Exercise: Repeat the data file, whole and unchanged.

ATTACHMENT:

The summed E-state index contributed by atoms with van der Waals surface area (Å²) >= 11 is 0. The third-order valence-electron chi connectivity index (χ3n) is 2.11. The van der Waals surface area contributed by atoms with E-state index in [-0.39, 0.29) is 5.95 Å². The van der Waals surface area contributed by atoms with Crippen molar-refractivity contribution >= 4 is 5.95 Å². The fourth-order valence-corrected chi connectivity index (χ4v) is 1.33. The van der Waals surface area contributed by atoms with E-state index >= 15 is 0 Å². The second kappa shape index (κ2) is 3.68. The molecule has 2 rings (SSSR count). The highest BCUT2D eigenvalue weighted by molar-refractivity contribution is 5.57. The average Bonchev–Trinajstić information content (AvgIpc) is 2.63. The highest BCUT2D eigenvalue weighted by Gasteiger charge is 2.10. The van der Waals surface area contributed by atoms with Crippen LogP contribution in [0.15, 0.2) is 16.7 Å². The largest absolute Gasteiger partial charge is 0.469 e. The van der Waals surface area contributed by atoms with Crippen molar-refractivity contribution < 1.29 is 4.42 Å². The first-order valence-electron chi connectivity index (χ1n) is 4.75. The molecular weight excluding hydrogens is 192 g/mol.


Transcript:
The summed E-state index contributed by atoms with van der Waals surface area (Å²) >= 11 is 0. The third-order valence-electron chi connectivity index (χ3n) is 2.11. The van der Waals surface area contributed by atoms with E-state index in [-0.39, 0.29) is 5.95 Å². The van der Waals surface area contributed by atoms with Crippen molar-refractivity contribution >= 4 is 5.95 Å². The fourth-order valence-corrected chi connectivity index (χ4v) is 1.33. The van der Waals surface area contributed by atoms with E-state index >= 15 is 0 Å². The second kappa shape index (κ2) is 3.68. The molecule has 2 rings (SSSR count). The highest BCUT2D eigenvalue weighted by molar-refractivity contribution is 5.57. The average Bonchev–Trinajstić information content (AvgIpc) is 2.63. The highest BCUT2D eigenvalue weighted by Gasteiger charge is 2.10. The van der Waals surface area contributed by atoms with Crippen LogP contribution in [0.15, 0.2) is 16.7 Å². The largest absolute Gasteiger partial charge is 0.469 e. The van der Waals surface area contributed by atoms with Crippen molar-refractivity contribution < 1.29 is 4.42 Å². The first-order valence-electron chi connectivity index (χ1n) is 4.75. The molecular weight excluding hydrogens is 192 g/mol.